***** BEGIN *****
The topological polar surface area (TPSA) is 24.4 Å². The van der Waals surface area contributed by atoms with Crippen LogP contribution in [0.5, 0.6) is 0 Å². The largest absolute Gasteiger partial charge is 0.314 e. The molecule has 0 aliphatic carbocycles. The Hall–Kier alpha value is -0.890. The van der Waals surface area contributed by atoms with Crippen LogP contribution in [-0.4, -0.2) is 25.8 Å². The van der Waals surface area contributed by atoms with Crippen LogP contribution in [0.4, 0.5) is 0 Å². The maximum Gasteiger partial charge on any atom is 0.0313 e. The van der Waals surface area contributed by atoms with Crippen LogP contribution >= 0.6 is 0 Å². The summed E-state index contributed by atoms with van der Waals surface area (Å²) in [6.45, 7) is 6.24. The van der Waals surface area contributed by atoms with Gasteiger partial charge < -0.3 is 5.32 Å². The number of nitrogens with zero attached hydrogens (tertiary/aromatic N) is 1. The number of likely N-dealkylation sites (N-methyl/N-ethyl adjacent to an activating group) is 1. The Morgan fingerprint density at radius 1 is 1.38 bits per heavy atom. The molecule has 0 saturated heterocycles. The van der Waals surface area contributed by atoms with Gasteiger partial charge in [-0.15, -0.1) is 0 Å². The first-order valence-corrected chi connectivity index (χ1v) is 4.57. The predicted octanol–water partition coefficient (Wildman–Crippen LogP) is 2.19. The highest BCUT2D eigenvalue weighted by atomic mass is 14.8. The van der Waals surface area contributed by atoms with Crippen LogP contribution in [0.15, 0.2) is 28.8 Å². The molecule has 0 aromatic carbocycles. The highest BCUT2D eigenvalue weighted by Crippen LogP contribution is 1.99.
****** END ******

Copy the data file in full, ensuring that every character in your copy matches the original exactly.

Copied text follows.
The topological polar surface area (TPSA) is 24.4 Å². The van der Waals surface area contributed by atoms with Crippen LogP contribution in [0.5, 0.6) is 0 Å². The largest absolute Gasteiger partial charge is 0.314 e. The molecule has 0 aliphatic carbocycles. The Hall–Kier alpha value is -0.890. The van der Waals surface area contributed by atoms with Crippen LogP contribution in [-0.4, -0.2) is 25.8 Å². The van der Waals surface area contributed by atoms with Crippen LogP contribution in [0.4, 0.5) is 0 Å². The maximum Gasteiger partial charge on any atom is 0.0313 e. The van der Waals surface area contributed by atoms with Crippen LogP contribution >= 0.6 is 0 Å². The summed E-state index contributed by atoms with van der Waals surface area (Å²) in [6.45, 7) is 6.24. The van der Waals surface area contributed by atoms with Gasteiger partial charge < -0.3 is 5.32 Å². The number of nitrogens with zero attached hydrogens (tertiary/aromatic N) is 1. The number of likely N-dealkylation sites (N-methyl/N-ethyl adjacent to an activating group) is 1. The Morgan fingerprint density at radius 1 is 1.38 bits per heavy atom. The molecule has 0 saturated heterocycles. The van der Waals surface area contributed by atoms with Gasteiger partial charge in [-0.15, -0.1) is 0 Å². The first-order valence-corrected chi connectivity index (χ1v) is 4.57. The predicted octanol–water partition coefficient (Wildman–Crippen LogP) is 2.19. The highest BCUT2D eigenvalue weighted by atomic mass is 14.8. The van der Waals surface area contributed by atoms with Crippen LogP contribution in [0.15, 0.2) is 28.8 Å². The molecule has 0 aromatic carbocycles. The highest BCUT2D eigenvalue weighted by Crippen LogP contribution is 1.99.